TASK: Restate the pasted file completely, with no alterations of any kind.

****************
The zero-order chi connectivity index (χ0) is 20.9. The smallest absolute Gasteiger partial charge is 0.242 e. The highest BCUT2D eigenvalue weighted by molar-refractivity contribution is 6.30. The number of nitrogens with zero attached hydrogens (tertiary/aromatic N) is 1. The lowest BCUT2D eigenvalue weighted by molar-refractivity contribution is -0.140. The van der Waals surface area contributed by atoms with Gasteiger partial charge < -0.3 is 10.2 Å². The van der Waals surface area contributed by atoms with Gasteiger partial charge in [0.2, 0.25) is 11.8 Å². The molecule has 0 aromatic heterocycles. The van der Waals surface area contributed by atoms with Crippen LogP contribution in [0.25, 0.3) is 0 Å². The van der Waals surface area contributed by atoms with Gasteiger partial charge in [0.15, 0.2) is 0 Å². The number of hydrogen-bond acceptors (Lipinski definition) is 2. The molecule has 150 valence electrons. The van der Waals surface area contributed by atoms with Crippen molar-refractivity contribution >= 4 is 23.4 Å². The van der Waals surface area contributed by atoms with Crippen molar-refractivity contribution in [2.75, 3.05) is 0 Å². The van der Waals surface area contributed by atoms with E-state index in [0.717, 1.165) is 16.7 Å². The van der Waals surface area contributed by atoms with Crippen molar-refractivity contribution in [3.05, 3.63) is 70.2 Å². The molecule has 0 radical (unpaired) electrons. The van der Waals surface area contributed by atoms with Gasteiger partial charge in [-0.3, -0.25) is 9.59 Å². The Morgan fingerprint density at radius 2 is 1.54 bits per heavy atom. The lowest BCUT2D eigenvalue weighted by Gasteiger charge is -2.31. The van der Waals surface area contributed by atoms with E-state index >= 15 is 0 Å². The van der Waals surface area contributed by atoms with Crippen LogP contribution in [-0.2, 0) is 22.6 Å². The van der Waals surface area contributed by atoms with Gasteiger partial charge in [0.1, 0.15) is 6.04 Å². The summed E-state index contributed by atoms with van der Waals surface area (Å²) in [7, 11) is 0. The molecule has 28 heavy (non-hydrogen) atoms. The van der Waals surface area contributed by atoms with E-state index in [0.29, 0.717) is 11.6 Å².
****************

The zero-order chi connectivity index (χ0) is 20.9. The smallest absolute Gasteiger partial charge is 0.242 e. The highest BCUT2D eigenvalue weighted by molar-refractivity contribution is 6.30. The number of nitrogens with zero attached hydrogens (tertiary/aromatic N) is 1. The lowest BCUT2D eigenvalue weighted by molar-refractivity contribution is -0.140. The van der Waals surface area contributed by atoms with Gasteiger partial charge < -0.3 is 10.2 Å². The van der Waals surface area contributed by atoms with Gasteiger partial charge in [0.2, 0.25) is 11.8 Å². The molecule has 0 aromatic heterocycles. The van der Waals surface area contributed by atoms with Crippen LogP contribution in [0.25, 0.3) is 0 Å². The van der Waals surface area contributed by atoms with Gasteiger partial charge in [0.15, 0.2) is 0 Å². The number of hydrogen-bond acceptors (Lipinski definition) is 2. The molecule has 150 valence electrons. The van der Waals surface area contributed by atoms with Crippen molar-refractivity contribution >= 4 is 23.4 Å². The van der Waals surface area contributed by atoms with Crippen molar-refractivity contribution in [2.75, 3.05) is 0 Å². The van der Waals surface area contributed by atoms with E-state index in [0.717, 1.165) is 16.7 Å². The van der Waals surface area contributed by atoms with Crippen molar-refractivity contribution in [3.05, 3.63) is 70.2 Å². The molecule has 0 radical (unpaired) electrons. The van der Waals surface area contributed by atoms with Gasteiger partial charge in [-0.3, -0.25) is 9.59 Å². The Morgan fingerprint density at radius 2 is 1.54 bits per heavy atom. The lowest BCUT2D eigenvalue weighted by Gasteiger charge is -2.31. The van der Waals surface area contributed by atoms with E-state index >= 15 is 0 Å². The van der Waals surface area contributed by atoms with Crippen LogP contribution in [-0.2, 0) is 22.6 Å². The van der Waals surface area contributed by atoms with Gasteiger partial charge in [0.1, 0.15) is 6.04 Å². The summed E-state index contributed by atoms with van der Waals surface area (Å²) in [7, 11) is 0. The molecule has 28 heavy (non-hydrogen) atoms. The van der Waals surface area contributed by atoms with E-state index in [0.29, 0.717) is 11.6 Å².